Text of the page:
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Study of Neural Responses Induced by Antidepressant Effects (SONRISA)

The safety and scientific validity of this study is the responsibility of the study sponsor and investigators. Listing a study does not mean it has been evaluated by the U.S. Federal Government. Know the risks and potential benefits of clinical studies and talk to your health care provider before participating. Read our disclaimer for details. Identifier: NCT02674529
Recruitment Status : Recruiting
First Posted : February 4, 2016
Last Update Posted : February 7, 2019
Information provided by (Responsible Party):
Marta Peciña MD PhD, University of Pittsburgh

Brief Summary:
The proposed work aims to examine the neural changes associated with fast-acting antidepressant treatments in order to develop imaging-based biomarkers of treatment response for depression.

Condition or disease Intervention/treatment Phase
Major Depressive Disorder Drug: Escitalopram Drug: Placebo Phase 2 Phase 3

Detailed Description:
Over the past decade, neuroimaging tools have rapidly advanced the field of neural biomarkers of treatment response in depression. Still, despite obvious scientific progress in this field, the ability to implement neuroimaging biomarkers of antidepressant treatment response in clinical trial settings is lacking. In order to objectively asses the neural bases of treatment response in depression, the investigators will use a "Real-time Neurofeedback fMRI task", specifically designed to record and modulate mood improvement by providing neurofeedback in the context of the administration of an antidepressant treatment. In a pilot study, positive neurofeedback during the administration of the drug was associated with significant acute mood improvement and increased blood oxygen level dependent (BOLD) responses in the rostral anterior cingulate cortex (rACC), a common neural target of antidepressant treatments. The central hypothesis is that antidepressant effects in depression are mediated by increased neural activity in the rACC (AIM1), which can be used in clinical trials of antidepressant treatment to predict antidepressant effects (AIM 2) and assess the effect of antidepressant treatment on antidepressant-induced rACC neural responses (AIM 3). The results obtained from this project are expected to have an important impact on our ability to understand the cognitive and neural mechanisms implicated in antidepressant treatment responses in patients with depression, as well as on the ability to implement neuroimaging biomarkers of treatment response in the clinical trial settings.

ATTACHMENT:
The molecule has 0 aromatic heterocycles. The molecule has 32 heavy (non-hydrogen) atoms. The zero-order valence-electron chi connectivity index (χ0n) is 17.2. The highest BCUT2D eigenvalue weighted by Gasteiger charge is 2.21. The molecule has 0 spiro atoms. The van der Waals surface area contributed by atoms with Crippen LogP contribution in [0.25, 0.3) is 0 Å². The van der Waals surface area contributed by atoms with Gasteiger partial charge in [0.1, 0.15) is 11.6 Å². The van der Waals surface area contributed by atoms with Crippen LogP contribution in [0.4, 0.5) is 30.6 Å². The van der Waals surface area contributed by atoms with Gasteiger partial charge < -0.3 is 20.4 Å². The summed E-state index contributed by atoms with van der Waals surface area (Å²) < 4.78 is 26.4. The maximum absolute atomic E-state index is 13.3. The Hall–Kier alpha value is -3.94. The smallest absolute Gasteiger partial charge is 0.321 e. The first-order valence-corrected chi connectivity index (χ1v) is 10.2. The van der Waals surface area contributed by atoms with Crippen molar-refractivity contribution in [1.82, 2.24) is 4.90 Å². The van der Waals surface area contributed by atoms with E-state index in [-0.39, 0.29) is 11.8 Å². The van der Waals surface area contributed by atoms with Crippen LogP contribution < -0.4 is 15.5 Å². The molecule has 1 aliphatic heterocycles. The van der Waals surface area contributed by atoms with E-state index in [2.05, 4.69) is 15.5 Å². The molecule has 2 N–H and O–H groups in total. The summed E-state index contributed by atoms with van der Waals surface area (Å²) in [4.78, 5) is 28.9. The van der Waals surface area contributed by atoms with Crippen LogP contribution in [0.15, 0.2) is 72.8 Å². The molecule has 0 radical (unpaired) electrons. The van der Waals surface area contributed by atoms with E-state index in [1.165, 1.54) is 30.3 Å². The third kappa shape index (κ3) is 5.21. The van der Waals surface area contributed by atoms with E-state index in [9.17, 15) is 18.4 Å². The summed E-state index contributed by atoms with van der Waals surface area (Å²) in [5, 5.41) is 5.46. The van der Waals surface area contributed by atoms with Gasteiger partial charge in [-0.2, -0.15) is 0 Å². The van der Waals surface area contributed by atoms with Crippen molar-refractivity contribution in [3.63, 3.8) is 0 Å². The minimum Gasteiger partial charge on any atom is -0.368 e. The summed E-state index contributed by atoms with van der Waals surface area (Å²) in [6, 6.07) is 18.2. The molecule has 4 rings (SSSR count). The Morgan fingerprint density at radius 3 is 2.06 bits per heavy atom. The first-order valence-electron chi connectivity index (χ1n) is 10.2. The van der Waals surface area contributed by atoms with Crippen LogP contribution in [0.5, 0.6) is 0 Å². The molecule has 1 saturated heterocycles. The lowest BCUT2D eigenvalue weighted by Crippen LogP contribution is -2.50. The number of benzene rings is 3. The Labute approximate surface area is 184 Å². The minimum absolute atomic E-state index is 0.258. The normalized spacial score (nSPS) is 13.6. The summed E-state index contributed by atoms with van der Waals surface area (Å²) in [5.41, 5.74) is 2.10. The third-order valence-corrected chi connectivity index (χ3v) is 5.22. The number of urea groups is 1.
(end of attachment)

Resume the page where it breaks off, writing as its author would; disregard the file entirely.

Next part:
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Study Type : Interventional  (Clinical Trial)
Estimated Enrollment : 70 participants
Allocation: Randomized
Intervention Model: Parallel Assignment
Masking: Triple (Participant, Care Provider, Investigator)
Primary Purpose: Treatment
Official Title: Study of Neural Responses Induced by Simulated Antidepressants
Study Start Date : September 2016
Estimated Primary Completion Date : July 2020
Estimated Study Completion Date : July 2020

Resource links provided by the National Library of Medicine

MedlinePlus related topics: Antidepressants

Arm Intervention/treatment
Active Comparator: Antidepressant Treatment
20mg of escitalopram will be taken over an 8-week period, starting with 10mg for the first week.
Drug: Escitalopram
Selective Serotonin Reuptake Inhibitor (SSRI)
Other Name: Lexapro

Placebo Comparator: Placebo
A placebo pill will be taken over an 8-week period.
Drug: Placebo

Primary Outcome Measures :
  1. Montgomery-Åsberg Depression Rating Scale (MADRS) [ Time Frame: 8 weeks ]
    The Montgomery-Åsberg Depression Rating Scale (MADRS) is a ten-item diagnostic questionnaire which psychiatrists use to measure the severity of depressive episodes in patients with mood disorders. It was designed in 1979 by British and Swedish researchers as an adjunct to the Hamilton Rating Scale for Depression (HAMD) which would be more sensitive to the changes brought on by antidepressants and other forms of treatment than the Hamilton Scale was.[2] There is, however, a high degree of statistical correlation between scores on the two measures.